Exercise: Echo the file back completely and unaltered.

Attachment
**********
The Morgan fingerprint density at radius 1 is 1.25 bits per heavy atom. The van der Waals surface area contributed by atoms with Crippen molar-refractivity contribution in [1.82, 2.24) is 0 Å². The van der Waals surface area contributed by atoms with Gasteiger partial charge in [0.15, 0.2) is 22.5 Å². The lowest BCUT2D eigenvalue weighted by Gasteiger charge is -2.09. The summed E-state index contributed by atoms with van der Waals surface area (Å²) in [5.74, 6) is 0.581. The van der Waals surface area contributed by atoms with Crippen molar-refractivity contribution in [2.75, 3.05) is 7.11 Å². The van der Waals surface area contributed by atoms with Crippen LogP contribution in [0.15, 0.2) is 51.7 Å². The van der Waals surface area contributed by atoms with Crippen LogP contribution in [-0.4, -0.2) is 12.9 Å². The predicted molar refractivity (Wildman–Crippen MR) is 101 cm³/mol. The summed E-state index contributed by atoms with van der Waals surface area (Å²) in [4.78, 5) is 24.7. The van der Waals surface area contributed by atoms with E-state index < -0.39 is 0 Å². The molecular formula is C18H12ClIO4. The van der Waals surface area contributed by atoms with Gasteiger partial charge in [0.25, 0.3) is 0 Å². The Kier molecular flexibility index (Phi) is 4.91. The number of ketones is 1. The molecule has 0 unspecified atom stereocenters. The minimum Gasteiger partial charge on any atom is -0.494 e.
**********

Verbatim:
The Morgan fingerprint density at radius 1 is 1.25 bits per heavy atom. The van der Waals surface area contributed by atoms with Crippen molar-refractivity contribution in [1.82, 2.24) is 0 Å². The van der Waals surface area contributed by atoms with Gasteiger partial charge in [0.15, 0.2) is 22.5 Å². The lowest BCUT2D eigenvalue weighted by Gasteiger charge is -2.09. The summed E-state index contributed by atoms with van der Waals surface area (Å²) in [5.74, 6) is 0.581. The van der Waals surface area contributed by atoms with Crippen molar-refractivity contribution in [2.75, 3.05) is 7.11 Å². The van der Waals surface area contributed by atoms with Crippen LogP contribution in [0.15, 0.2) is 51.7 Å². The van der Waals surface area contributed by atoms with Crippen LogP contribution in [-0.4, -0.2) is 12.9 Å². The predicted molar refractivity (Wildman–Crippen MR) is 101 cm³/mol. The summed E-state index contributed by atoms with van der Waals surface area (Å²) in [4.78, 5) is 24.7. The van der Waals surface area contributed by atoms with E-state index < -0.39 is 0 Å². The molecular formula is C18H12ClIO4. The van der Waals surface area contributed by atoms with Gasteiger partial charge in [0.25, 0.3) is 0 Å². The Kier molecular flexibility index (Phi) is 4.91. The number of ketones is 1. The molecule has 0 unspecified atom stereocenters. The minimum Gasteiger partial charge on any atom is -0.494 e.